ELLIOT: NC Senate tax plan a boon for families

Donald Lee Pardue—Flickr

On Tuesday, the North Carolina Senate passed another tax reform package. To tout the accomplishment, staffers in Senate leader Phil Berger’s office sent a news release to media with the headline “Senate Passes Billion Dollar Tax Cut for Middle Class, Job-Creating Businesses.” All true, but Berger really missed a chance to hammer home the family-friendly aspects of his plan. The news release should have been titled “Senate Passes Family-friendly Tax Plan.”The plan helps North Carolina families, both low-income and middle-class, in direct and indirect ways. It lowers the state’s personal income tax rate from 5.499 to 5.35 percent. The state’s income-tax scheme is called “flat,” but that’s somewhat misleading. There are two tax brackets currently, the 5.499 bracket and the zero bracket. And that’s where the plan also makes adjustments — it raises the standard deduction, aka the zero bracket, from $17,500 to $20,000 for married filers. That will mean more low-income filers will pay no tax at all on their earnings. The General Assembly’s research staff estimates that about 94,000 more North Carolina families will owe no taxes under the plan.Another direct help to families is an idea for which this page has advocated before. It changes the per-child tax credit of $125 into a progressive, per-child deduction that starts at $2,500 for earners below $40,000 and goes to $0 for families who earn more than $120,000. This part of the plan is undoubtedly a response to Gov. Roy Cooper’s budget proposal, which would restore the Child and Dependent Care Tax Credit that Republicans eliminated in a 2013 tax reform package.At the time, Republicans argued that the reduction in income tax rates overall was sufficient tax relief to allow for the elimination of the special credit just for families that use commercial child care. But politically, it opened the door for Cooper to portray himself as more family-friendly. Not anymore.Now Republicans — or at least Republican Senators, since the plan hasn’t passed the House yet — boast a plan that benefits many more families in many more ways than a narrow tax credit available only to families that use a “certified daycare provider” for childcare services. This last point is important. The child care credit has always helped middle-income households more than low-income families, since lower-income families tend to use family members and neighbors rather than commercial institutions for child care. Thus, Cooper’s credit would not be applicable to many lower-income families.Just as important, the child care credit puts the government in the position of favoring one method (commercial child care) over others (parental, family, or neighbor care). That’s not the proper role of the tax code.The Senate’s plan is tilted toward families in other ways. It increases the deduction for mortgage interest and property taxes, but also tiers the deduction based on filing status. Under current law, both a single guy and a family of six could deduct up to $20,000. Under the Senate plan, the single filer would be able to deduct only $11,000 while the family could deduct up to $22,000. That goes against efforts to simplify the code, but it certainly adds fairness and benefits families at the same time.The Senate plan includes indirect benefits to families as well. Corporate taxes are reduced to 2.75 percent for 2018 and 2.5 percent for 2019. (Aside: It’s hard to believe now that when Democrats ran Raleigh, the state taxed businesses at 6.9 percent, almost triple the lowest rate in the Senate proposal. Yet many in the media continue to cling to the myth that before conservatives were in control, the state was run by moderate, pro-business Democrats.)Republicans often argue that businesses are watching what policy choices are made in Raleigh, and point to North Carolina’s rising national ranking in tax climate and “best places to do business” lists as a source of pride — as well they should. But correcting the anti-family aspects of the tax code is just as important, and will have societal benefits that go far beyond what annual revenue figure the state can squeeze from the populous.A strong economy and strong families should go hand in hand. In the Senate plan, they do.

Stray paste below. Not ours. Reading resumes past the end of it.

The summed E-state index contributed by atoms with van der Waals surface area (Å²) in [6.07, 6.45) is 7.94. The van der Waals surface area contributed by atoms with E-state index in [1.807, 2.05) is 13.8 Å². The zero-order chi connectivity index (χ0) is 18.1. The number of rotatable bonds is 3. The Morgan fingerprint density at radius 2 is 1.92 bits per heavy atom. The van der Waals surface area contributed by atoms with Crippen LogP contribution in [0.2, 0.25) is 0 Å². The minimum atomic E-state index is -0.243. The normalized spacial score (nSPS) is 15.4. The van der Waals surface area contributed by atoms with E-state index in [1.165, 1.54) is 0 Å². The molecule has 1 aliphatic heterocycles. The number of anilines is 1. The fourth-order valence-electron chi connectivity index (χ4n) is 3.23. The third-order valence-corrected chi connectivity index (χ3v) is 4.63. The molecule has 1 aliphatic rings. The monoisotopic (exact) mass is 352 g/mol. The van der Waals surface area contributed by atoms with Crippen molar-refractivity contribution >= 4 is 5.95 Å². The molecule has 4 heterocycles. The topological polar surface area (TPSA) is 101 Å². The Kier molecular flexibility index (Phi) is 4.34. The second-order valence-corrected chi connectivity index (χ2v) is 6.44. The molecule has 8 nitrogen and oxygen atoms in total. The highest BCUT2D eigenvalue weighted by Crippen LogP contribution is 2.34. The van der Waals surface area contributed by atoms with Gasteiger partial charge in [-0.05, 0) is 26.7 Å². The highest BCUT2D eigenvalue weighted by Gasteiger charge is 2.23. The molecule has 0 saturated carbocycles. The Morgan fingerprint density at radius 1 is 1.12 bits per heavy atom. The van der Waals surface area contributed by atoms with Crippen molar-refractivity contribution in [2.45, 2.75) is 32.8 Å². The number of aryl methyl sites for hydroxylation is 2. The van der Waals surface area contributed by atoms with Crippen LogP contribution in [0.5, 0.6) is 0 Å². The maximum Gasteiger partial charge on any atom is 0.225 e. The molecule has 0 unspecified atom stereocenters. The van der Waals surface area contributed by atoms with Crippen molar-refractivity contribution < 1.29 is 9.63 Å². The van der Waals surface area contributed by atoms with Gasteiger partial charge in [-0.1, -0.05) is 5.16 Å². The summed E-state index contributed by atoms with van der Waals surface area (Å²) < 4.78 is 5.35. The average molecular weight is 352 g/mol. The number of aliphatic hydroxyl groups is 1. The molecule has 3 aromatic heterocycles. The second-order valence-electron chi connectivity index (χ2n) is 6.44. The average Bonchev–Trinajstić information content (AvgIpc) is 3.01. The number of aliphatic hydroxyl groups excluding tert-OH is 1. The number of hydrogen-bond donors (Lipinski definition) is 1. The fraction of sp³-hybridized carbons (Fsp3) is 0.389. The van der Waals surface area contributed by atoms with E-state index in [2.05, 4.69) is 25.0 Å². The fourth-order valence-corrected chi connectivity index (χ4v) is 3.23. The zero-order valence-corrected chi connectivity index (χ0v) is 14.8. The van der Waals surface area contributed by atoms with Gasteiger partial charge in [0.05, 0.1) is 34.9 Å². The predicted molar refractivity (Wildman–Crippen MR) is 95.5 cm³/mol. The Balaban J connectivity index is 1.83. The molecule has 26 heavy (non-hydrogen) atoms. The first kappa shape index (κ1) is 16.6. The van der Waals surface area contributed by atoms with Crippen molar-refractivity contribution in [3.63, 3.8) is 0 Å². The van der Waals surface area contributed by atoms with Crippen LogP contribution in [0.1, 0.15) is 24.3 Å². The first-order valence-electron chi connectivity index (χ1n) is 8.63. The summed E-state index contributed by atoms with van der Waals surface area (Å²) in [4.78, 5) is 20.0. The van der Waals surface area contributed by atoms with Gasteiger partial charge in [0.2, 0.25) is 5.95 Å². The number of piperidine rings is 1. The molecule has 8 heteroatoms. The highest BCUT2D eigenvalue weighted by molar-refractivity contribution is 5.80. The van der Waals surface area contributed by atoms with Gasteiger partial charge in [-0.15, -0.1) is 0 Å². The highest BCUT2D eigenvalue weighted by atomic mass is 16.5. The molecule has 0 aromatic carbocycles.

Drew Elliot is a member of the North State Journal’s editorial board, separate from the news staff. Unlike other newspapers, the North State Journal does not publish unsigned editorials; the author or authors of every editorial, letter, op-ed, and column is prominently displayed. To submit a letter or op-ed, see our submission guidelines.